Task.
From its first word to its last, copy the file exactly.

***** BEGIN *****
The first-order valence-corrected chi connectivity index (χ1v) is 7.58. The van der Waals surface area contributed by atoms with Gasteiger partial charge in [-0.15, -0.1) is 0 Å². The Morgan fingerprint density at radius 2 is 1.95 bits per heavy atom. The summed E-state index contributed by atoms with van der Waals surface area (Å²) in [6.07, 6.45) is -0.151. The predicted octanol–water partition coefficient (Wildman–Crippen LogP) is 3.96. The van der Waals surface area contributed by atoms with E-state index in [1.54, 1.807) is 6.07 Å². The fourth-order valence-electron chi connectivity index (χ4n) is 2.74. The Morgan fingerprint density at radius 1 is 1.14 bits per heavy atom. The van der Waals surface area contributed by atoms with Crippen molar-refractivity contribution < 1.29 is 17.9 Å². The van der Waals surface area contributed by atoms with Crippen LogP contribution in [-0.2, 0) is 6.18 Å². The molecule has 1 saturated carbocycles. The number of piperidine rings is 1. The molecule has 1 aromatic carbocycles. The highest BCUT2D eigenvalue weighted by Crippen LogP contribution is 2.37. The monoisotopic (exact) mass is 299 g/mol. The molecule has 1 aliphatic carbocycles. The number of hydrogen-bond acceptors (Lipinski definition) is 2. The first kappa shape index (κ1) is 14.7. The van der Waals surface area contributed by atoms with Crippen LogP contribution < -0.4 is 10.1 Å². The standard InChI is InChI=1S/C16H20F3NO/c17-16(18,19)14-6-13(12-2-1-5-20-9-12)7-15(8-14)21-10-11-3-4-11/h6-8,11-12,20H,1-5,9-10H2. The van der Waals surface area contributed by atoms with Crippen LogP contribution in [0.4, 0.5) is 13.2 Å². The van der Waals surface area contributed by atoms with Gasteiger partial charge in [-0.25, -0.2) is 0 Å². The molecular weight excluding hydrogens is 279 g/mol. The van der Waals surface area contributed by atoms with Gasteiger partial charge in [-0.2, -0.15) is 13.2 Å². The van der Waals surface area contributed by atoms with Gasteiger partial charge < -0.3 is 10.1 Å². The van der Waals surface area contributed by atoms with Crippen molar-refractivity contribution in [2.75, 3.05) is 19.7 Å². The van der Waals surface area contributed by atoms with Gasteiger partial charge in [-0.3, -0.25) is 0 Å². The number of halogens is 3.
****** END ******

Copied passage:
The first-order valence-corrected chi connectivity index (χ1v) is 7.58. The van der Waals surface area contributed by atoms with Gasteiger partial charge in [-0.15, -0.1) is 0 Å². The Morgan fingerprint density at radius 2 is 1.95 bits per heavy atom. The summed E-state index contributed by atoms with van der Waals surface area (Å²) in [6.07, 6.45) is -0.151. The predicted octanol–water partition coefficient (Wildman–Crippen LogP) is 3.96. The van der Waals surface area contributed by atoms with E-state index in [1.54, 1.807) is 6.07 Å². The fourth-order valence-electron chi connectivity index (χ4n) is 2.74. The Morgan fingerprint density at radius 1 is 1.14 bits per heavy atom. The van der Waals surface area contributed by atoms with Crippen molar-refractivity contribution < 1.29 is 17.9 Å². The van der Waals surface area contributed by atoms with Crippen LogP contribution in [-0.2, 0) is 6.18 Å². The molecule has 1 saturated carbocycles. The number of piperidine rings is 1. The molecule has 1 aromatic carbocycles. The highest BCUT2D eigenvalue weighted by Crippen LogP contribution is 2.37. The monoisotopic (exact) mass is 299 g/mol. The molecule has 1 aliphatic carbocycles. The number of hydrogen-bond acceptors (Lipinski definition) is 2. The first kappa shape index (κ1) is 14.7. The van der Waals surface area contributed by atoms with Crippen LogP contribution < -0.4 is 10.1 Å². The standard InChI is InChI=1S/C16H20F3NO/c17-16(18,19)14-6-13(12-2-1-5-20-9-12)7-15(8-14)21-10-11-3-4-11/h6-8,11-12,20H,1-5,9-10H2. The van der Waals surface area contributed by atoms with Crippen LogP contribution in [0.4, 0.5) is 13.2 Å². The van der Waals surface area contributed by atoms with Gasteiger partial charge in [-0.25, -0.2) is 0 Å². The molecular weight excluding hydrogens is 279 g/mol. The van der Waals surface area contributed by atoms with Gasteiger partial charge in [-0.2, -0.15) is 13.2 Å². The van der Waals surface area contributed by atoms with Gasteiger partial charge < -0.3 is 10.1 Å². The van der Waals surface area contributed by atoms with Crippen molar-refractivity contribution in [2.75, 3.05) is 19.7 Å². The van der Waals surface area contributed by atoms with Gasteiger partial charge in [-0.3, -0.25) is 0 Å². The number of halogens is 3.